Perhaps at some point in all our personal fitness careers (however advanced or modest) we’ve all had one of those “doh!” moments, when we realized we did something really stupid that now has us writhing in pain. (It could be an immediate or slightly delayed awareness – stuck in the recliner later that night unable to move. Anyone?) Sometimes these strains are the result of momentary carelessness, and sometimes they’re caused by ongoing ignorance (coupled with bravado or bad advice).
And then there are the exercises that maybe don’t leave us regretting our very existences but that seem to keep us (knowingly or unknowingly) endlessly circling the same fitness territory with little to no measurable progress. How come none of the other Saturday gym rats seem stuck in the same rut? What am I doing wrong?Read More
Right now there are so many kinds of fruit in season at the local farmers’ market. I know that we should limit fruit consumption and that some fruits offer more nutrition and higher antioxidants than others. I live alone and can’t afford to fill my small fridge with 20 different kinds of produce, so I need to make choices sometimes and want to buy greater amounts of highly nutritious food and lesser amounts of moderately nutritious food for variety.Read More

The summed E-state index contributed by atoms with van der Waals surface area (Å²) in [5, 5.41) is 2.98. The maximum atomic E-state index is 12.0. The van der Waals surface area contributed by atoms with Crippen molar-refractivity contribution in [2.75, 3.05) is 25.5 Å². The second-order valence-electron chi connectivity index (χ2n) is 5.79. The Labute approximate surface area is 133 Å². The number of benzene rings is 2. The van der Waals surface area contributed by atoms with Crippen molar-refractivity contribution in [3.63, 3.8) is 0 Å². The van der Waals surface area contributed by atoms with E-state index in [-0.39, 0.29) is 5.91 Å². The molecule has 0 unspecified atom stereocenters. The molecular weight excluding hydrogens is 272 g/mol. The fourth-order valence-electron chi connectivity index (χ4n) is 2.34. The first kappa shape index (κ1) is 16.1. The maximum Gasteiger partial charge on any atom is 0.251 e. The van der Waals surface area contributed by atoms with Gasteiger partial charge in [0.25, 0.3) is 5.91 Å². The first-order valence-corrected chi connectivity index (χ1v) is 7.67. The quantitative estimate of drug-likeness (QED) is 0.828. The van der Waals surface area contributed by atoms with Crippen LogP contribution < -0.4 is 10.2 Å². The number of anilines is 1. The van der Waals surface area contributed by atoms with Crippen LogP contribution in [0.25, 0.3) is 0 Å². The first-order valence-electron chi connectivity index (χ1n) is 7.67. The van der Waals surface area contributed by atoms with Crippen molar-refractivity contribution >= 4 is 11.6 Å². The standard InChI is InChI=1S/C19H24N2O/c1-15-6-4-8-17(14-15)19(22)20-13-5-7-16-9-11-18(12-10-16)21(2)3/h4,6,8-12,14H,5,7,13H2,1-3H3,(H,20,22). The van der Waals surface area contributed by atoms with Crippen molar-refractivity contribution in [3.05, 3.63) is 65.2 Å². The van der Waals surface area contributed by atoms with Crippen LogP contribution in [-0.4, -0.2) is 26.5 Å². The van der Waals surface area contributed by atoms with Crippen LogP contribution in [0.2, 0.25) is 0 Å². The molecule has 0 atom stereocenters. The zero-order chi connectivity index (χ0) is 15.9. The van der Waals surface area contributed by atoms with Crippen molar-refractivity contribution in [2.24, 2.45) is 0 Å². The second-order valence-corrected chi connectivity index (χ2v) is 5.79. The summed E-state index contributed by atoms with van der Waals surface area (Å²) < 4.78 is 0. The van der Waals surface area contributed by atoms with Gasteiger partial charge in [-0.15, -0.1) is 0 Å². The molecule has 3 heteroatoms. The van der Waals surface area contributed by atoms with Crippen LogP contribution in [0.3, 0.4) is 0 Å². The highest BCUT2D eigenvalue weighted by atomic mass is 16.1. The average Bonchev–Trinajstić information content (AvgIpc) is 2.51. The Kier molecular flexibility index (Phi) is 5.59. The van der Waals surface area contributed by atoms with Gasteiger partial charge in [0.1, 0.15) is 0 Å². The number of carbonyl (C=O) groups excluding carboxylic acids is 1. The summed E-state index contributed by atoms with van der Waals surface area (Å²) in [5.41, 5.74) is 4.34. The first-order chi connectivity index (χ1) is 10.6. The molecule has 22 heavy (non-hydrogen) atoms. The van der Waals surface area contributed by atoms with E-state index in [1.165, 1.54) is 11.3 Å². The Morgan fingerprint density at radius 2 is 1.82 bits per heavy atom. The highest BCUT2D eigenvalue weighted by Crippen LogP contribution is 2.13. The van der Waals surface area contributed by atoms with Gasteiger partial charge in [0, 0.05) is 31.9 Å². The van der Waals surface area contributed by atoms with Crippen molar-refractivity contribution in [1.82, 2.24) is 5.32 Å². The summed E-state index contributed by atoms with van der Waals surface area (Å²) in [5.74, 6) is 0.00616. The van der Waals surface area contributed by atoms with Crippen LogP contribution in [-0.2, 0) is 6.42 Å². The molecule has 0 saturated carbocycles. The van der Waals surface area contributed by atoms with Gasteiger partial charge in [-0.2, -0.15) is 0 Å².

My wife and I tend to receive a lot of chocolate, usually as holiday or dinner party gifts. Friends and business associates know we’re not dessert people but that we indulge in chocolate and red wine on occasion (i.e. those Sensible Vices). As a result, I’ve gotten to try a lot of the best chocolates out there (as well as a few duds). My wife and I each have our running lists of favorites. Hers has a couple Belgian varieties as well as some quality stateside organics. As for me, the more bitter the better. Green and Black’s makes an 85% that I consider kind of my “staple” choice, but there are a lot of good ones out there.Read More